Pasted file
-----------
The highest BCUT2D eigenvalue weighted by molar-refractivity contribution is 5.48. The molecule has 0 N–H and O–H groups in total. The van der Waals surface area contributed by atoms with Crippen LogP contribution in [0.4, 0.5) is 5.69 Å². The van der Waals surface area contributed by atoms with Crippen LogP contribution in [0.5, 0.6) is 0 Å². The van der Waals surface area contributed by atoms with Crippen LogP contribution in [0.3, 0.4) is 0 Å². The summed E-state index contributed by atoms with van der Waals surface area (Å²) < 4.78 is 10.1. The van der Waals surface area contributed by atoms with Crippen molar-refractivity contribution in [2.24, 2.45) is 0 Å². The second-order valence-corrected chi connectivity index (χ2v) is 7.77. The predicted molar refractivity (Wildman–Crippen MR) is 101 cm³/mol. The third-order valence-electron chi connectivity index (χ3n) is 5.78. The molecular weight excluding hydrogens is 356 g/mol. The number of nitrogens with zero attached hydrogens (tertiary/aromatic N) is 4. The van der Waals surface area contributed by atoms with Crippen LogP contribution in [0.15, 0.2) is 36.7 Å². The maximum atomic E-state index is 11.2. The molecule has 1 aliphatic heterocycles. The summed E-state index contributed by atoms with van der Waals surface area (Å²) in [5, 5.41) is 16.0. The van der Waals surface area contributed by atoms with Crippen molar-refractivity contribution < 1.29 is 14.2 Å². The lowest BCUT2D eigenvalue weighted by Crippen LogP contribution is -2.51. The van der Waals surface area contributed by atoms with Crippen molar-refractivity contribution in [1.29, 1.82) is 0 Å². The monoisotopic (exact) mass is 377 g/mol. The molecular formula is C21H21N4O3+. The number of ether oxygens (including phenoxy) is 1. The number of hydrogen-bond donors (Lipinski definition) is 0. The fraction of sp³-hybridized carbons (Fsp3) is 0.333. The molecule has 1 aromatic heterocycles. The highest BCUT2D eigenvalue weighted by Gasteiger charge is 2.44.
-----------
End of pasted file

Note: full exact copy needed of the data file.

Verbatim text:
The highest BCUT2D eigenvalue weighted by molar-refractivity contribution is 5.48. The molecule has 0 N–H and O–H groups in total. The van der Waals surface area contributed by atoms with Crippen LogP contribution in [0.4, 0.5) is 5.69 Å². The van der Waals surface area contributed by atoms with Crippen LogP contribution in [0.5, 0.6) is 0 Å². The van der Waals surface area contributed by atoms with Crippen LogP contribution in [0.3, 0.4) is 0 Å². The summed E-state index contributed by atoms with van der Waals surface area (Å²) < 4.78 is 10.1. The van der Waals surface area contributed by atoms with Crippen molar-refractivity contribution in [2.24, 2.45) is 0 Å². The second-order valence-corrected chi connectivity index (χ2v) is 7.77. The predicted molar refractivity (Wildman–Crippen MR) is 101 cm³/mol. The third-order valence-electron chi connectivity index (χ3n) is 5.78. The molecular weight excluding hydrogens is 356 g/mol. The number of nitrogens with zero attached hydrogens (tertiary/aromatic N) is 4. The van der Waals surface area contributed by atoms with Crippen LogP contribution in [0.15, 0.2) is 36.7 Å². The maximum atomic E-state index is 11.2. The molecule has 1 aliphatic heterocycles. The summed E-state index contributed by atoms with van der Waals surface area (Å²) in [5, 5.41) is 16.0. The van der Waals surface area contributed by atoms with Crippen molar-refractivity contribution < 1.29 is 14.2 Å². The lowest BCUT2D eigenvalue weighted by Crippen LogP contribution is -2.51. The van der Waals surface area contributed by atoms with Crippen molar-refractivity contribution in [1.29, 1.82) is 0 Å². The monoisotopic (exact) mass is 377 g/mol. The molecular formula is C21H21N4O3+. The number of ether oxygens (including phenoxy) is 1. The number of hydrogen-bond donors (Lipinski definition) is 0. The fraction of sp³-hybridized carbons (Fsp3) is 0.333. The molecule has 1 aromatic heterocycles. The highest BCUT2D eigenvalue weighted by Gasteiger charge is 2.44.